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Humanities & Social Sciences

Mak Translates COVID-19 Messages into 6 Native Languages

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Dr. Allen Asiimwe, Principal Investigator, “Communicating COVID-19-related messages in multilingual contexts” project, supported by the Government of Uganda under the Makerere University Research and Innovations Fund (RIF). The translated materials were launched on 2nd September 2020.

Language experts from Makerere University in collaboration with public health officials have translated key messages about COVID-19 in six major languages in Uganda namely; Luganda, Runyankore-Rukiga, Ateso, Luo, Lugbarati and Kiswahili, including Braille for the visually impaired.

According to the experts, led by Dr. Allen Asiimwe from the Department of African Languages, School of Languages, Literature and Communication, College of Humanities and Social Sciences (CHUSS), the exercise was born out of the observation that there are communities and individuals in Uganda who are not well sensitized about COVID-19 due to language challenges.

The exercise was part a research project titled Communicating COVID-19-related messages in multilingual contexts” supported by the Government of Uganda under the Makerere University Research and Innovations Fund (RIF). Members of the research team included Dr. Asiimwe (Principal Investigator), Dr. Sarah Nakijjoba, Dr. Medadi Ssentanda, Dr. Innocent Masengo and Mr. Chris Sserwaniko.

Launching the translated materials at Makerere University on 2nd September 2020, Dr. Asiimwe explained that most messages about the pandemic were communicated in English yet Uganda is a linguistically diverse country with so many people who are not proficient in English.

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Humanities & Social Sciences

Neither Settler nor Native

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Neither Settler nor Native: The Making and Unmaking of Permanent Minorities by Mahmood Mamdani.

In this genealogy of political modernity, Mahmood Mamdani argues that the nation-state and the colonial state created each other. In case after case around the globe—from the New World to South Africa, Israel to Germany to Sudan—the colonial state and the nation-state have been mutually constructed through the politicization of a religious or ethnic majority at the expense of an equally manufactured minority.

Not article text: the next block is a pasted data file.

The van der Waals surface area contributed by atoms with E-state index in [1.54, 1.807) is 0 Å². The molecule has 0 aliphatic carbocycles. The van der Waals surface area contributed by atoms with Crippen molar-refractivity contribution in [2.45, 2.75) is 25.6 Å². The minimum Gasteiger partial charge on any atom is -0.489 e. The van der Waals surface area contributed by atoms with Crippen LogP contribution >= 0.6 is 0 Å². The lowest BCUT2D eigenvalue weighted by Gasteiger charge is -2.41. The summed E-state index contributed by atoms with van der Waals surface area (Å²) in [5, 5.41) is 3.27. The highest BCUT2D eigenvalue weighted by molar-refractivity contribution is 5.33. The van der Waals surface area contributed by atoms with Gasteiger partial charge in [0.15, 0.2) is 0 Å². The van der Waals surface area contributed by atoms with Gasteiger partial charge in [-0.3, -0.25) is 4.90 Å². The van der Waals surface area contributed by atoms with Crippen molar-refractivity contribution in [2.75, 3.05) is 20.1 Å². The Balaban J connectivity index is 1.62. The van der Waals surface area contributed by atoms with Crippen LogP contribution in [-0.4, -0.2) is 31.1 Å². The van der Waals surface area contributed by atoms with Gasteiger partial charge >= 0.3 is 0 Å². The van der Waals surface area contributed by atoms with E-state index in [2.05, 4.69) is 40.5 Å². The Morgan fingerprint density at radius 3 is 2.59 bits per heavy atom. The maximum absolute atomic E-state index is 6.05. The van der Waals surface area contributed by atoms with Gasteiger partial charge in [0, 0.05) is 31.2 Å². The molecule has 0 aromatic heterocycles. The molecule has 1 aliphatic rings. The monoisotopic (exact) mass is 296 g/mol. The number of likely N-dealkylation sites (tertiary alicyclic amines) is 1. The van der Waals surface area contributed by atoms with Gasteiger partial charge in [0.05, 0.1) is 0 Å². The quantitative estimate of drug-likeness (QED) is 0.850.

The model emerged in North America, where genocide and internment on reservations created both a permanent native underclass and the physical and ideological spaces in which new immigrant identities crystallized as a settler nation. In Europe, this template would be used by the Nazis to address the Jewish Question, and after the fall of the Third Reich, by the Allies to redraw the boundaries of Eastern Europe’s nation-states, cleansing them of their minorities.

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Humanities & Social Sciences

Ubuntu as Dance Pedagogy in Uganda

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'Ubuntu as Dance Pedagogy in Uganda: Individuality, Community, and Inclusion in Teaching and Learning of Indigenous Dances' by Alfdaniels Mabingo, Ph.D. Department of Performing Arts and Film, Makerere University.

This book locates the philosophy of Ubuntu as the undergirding framework for indigenous dance pedagogies in local communities in Uganda. Through critical examination of the reflections and practices of selected local dance teachers, the volume reveals how issues of inclusion, belonging, and agency are negotiated through a creatively complex interplay between individuality and communality. The analysis frames pedagogies as sites where reflective thought and kinaesthetic practice converge to facilitate ever-evolving individual imagination and community innovations.

About the Author
Alfdaniels Mabingo (Department of Performing Arts and Film-PAF, Makerere University) is a dance researcher, scholar, performer and educator from Uganda. A Fulbright alumnus, he received his Ph.D. in Dance Studies from the University of Auckland, New Zealand. Mabingo’s dance research interrogates decolonization, Indigenous knowledge systems, postcolonialism and interculturalism in the contexts of education, research and performance of Indigenous African dances.

Copies of the book can be purchased using the following link:

https://www.springer.com/gp/book/9789811558436

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Humanities & Social Sciences

Job Advert: Project Administrator, CHUSS Centre of Excellence in Research, Teaching and Learning

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The Arts Quadrangle, College of Humanities and Social Sciences (CHUSS), Makerere University, Kampala Uganda.

The College of Humanities and Social Sciences (CHUSS) received a grant from the Andrew W. Mellon Foundation of New York to establish the CHUSS Centre of Excellence in Research, Teaching and Learning. To ensure proper running of the Centre, the College seeks to contract services of a Project Administrator.  Interested individuals should submit their application letters along with the Curriculum Vitae and copies of relevant academic credentials to the CHUSS Human Resources Office, Room32, Western Wing of the former Arts Building by Thursday, 30th July 2020.

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CHUSS wins another grant from the Andrew W. Mellon Foundation

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